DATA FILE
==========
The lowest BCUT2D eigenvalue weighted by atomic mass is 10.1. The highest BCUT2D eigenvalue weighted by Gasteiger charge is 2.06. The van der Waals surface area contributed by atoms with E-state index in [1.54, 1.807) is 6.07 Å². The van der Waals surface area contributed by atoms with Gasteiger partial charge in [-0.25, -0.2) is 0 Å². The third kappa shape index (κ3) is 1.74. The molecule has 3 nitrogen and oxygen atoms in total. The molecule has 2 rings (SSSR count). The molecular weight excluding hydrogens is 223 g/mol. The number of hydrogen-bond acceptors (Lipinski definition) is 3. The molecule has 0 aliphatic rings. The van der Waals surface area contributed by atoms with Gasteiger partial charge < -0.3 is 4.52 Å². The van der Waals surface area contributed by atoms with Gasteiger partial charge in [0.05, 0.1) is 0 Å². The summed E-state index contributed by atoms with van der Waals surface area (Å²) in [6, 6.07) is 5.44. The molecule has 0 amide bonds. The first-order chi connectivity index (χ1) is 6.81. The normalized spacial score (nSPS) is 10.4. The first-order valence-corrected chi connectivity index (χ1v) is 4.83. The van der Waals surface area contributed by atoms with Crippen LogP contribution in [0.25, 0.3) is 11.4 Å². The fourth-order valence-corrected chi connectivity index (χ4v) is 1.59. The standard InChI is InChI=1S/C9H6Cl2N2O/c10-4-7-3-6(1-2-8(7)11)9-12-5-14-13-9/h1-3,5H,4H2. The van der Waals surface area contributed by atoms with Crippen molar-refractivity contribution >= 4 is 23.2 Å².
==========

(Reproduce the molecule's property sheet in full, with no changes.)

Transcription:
The lowest BCUT2D eigenvalue weighted by atomic mass is 10.1. The highest BCUT2D eigenvalue weighted by Gasteiger charge is 2.06. The van der Waals surface area contributed by atoms with E-state index in [1.54, 1.807) is 6.07 Å². The van der Waals surface area contributed by atoms with Gasteiger partial charge in [-0.25, -0.2) is 0 Å². The third kappa shape index (κ3) is 1.74. The molecule has 3 nitrogen and oxygen atoms in total. The molecule has 2 rings (SSSR count). The molecular weight excluding hydrogens is 223 g/mol. The number of hydrogen-bond acceptors (Lipinski definition) is 3. The molecule has 0 aliphatic rings. The van der Waals surface area contributed by atoms with Gasteiger partial charge < -0.3 is 4.52 Å². The van der Waals surface area contributed by atoms with Gasteiger partial charge in [0.05, 0.1) is 0 Å². The summed E-state index contributed by atoms with van der Waals surface area (Å²) in [6, 6.07) is 5.44. The molecule has 0 amide bonds. The first-order chi connectivity index (χ1) is 6.81. The normalized spacial score (nSPS) is 10.4. The first-order valence-corrected chi connectivity index (χ1v) is 4.83. The van der Waals surface area contributed by atoms with Crippen LogP contribution in [0.25, 0.3) is 11.4 Å². The fourth-order valence-corrected chi connectivity index (χ4v) is 1.59. The standard InChI is InChI=1S/C9H6Cl2N2O/c10-4-7-3-6(1-2-8(7)11)9-12-5-14-13-9/h1-3,5H,4H2. The van der Waals surface area contributed by atoms with Crippen molar-refractivity contribution >= 4 is 23.2 Å².